Giving Global Warming Its Due
Most of us are already familiar with the threat global warming poses to humans and their societies, but let’s hit the highlights. Conservative estimates of the increase in the temperature of the planet by the end of the century range from two to three degrees Celsius. The best outcome—two degrees of warming—will kick off the collapse of the ice sheets, subject 400 million more people to conditions of water scarcity, and exile human beings from hellishly hot equatorial zones. In his book The Uninhabitable Earth, David Wallace-Wells sets out the consequences of a (completely plausible) rise of not just two, but three or four degrees of warming:
At three degrees, southern Europe would be in a permanent drought, and the average drought in Central America would last nineteen months longer and in the Caribbean twenty-one months longer. In northern Africa, the figure is sixty months longer—five years. The areas burned each year by wildfires would double in the Mediterranean and sextuple, or more, in the United States. At four degrees, there would be eight million more cases of dengue fever each year in Latin America alone and close to annual global food crises. There could be 9 percent more heat-related deaths. Damages from river flooding would grow thirtyfold in Bangladesh, twentyfold in India, and as much as sixtyfold in the United Kingdom. In certain places, six climate-driven natural disasters could strike simultaneously and, globally, damages could pass $600 trillion—more than twice the wealth as exists in the world today. Conflict and warfare would be double.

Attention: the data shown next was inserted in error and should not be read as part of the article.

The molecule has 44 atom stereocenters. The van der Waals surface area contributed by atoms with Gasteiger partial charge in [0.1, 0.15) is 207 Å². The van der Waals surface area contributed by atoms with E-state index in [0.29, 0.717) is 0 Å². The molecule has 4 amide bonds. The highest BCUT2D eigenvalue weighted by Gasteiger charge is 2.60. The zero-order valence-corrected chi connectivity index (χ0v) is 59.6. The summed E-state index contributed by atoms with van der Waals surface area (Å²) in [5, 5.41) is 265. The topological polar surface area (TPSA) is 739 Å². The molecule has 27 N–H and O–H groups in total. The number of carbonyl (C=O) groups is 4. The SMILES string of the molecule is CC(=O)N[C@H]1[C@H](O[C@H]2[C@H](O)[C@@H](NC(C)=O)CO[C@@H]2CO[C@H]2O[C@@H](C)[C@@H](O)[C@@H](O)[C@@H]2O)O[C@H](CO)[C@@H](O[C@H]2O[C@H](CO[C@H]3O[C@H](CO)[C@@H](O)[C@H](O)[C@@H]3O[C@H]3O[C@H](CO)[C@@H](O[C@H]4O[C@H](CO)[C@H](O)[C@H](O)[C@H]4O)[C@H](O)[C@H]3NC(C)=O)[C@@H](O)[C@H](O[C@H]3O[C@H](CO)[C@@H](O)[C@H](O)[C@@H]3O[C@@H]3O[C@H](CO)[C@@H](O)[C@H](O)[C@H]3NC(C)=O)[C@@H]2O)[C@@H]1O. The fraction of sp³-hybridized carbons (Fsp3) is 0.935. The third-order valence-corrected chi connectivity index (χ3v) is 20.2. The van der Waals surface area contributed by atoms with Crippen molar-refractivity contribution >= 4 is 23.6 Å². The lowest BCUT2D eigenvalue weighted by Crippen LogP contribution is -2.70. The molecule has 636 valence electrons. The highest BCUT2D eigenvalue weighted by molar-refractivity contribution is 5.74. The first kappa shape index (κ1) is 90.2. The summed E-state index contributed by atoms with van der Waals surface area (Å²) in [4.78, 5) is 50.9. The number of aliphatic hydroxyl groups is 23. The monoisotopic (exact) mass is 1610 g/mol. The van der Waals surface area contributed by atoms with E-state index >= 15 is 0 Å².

Wallace-Wells paints a particularly bleak picture, emphasizing that no nation or individual, regardless of wealth, will be wholly sheltered from the consequences of global warming. The culpability for warming, however, is not distributed equally; wealthy Western nations (together with the economic and political elites of poorer countries) bear a disproportionate responsibility for global warming. The damage it causes will also be doled out in unequal shares.
All this talk of carbon emissions and sea level rise, deforestation and animal extinction—what does it have to do with literary fiction? Adam Trexler takes up just this question in his study Anthropocene Fictions: The Novel in a Time of Climate Change. He suggests that writing the Anthropocene poses significant challenges to generic conventions. The bildungsroman, for instance, is meant to chart the journey from tutelage and dependence to self-determination. Trexler argues, however, that the conditions of the Anthropocene trouble the telling of such a story: “Coming-of-age stories break down when the actions of prior generations trigger insolvable weather disasters and collapse economic opportunities for young people struggling toward independent adulthood.” Writing the Anthropocene also has the potential to muddle the boundaries between genres: “literary novels bleed into science fiction; suspense novels have surprising elements of realism; realist depictions of everyday life involuntarily become satire.”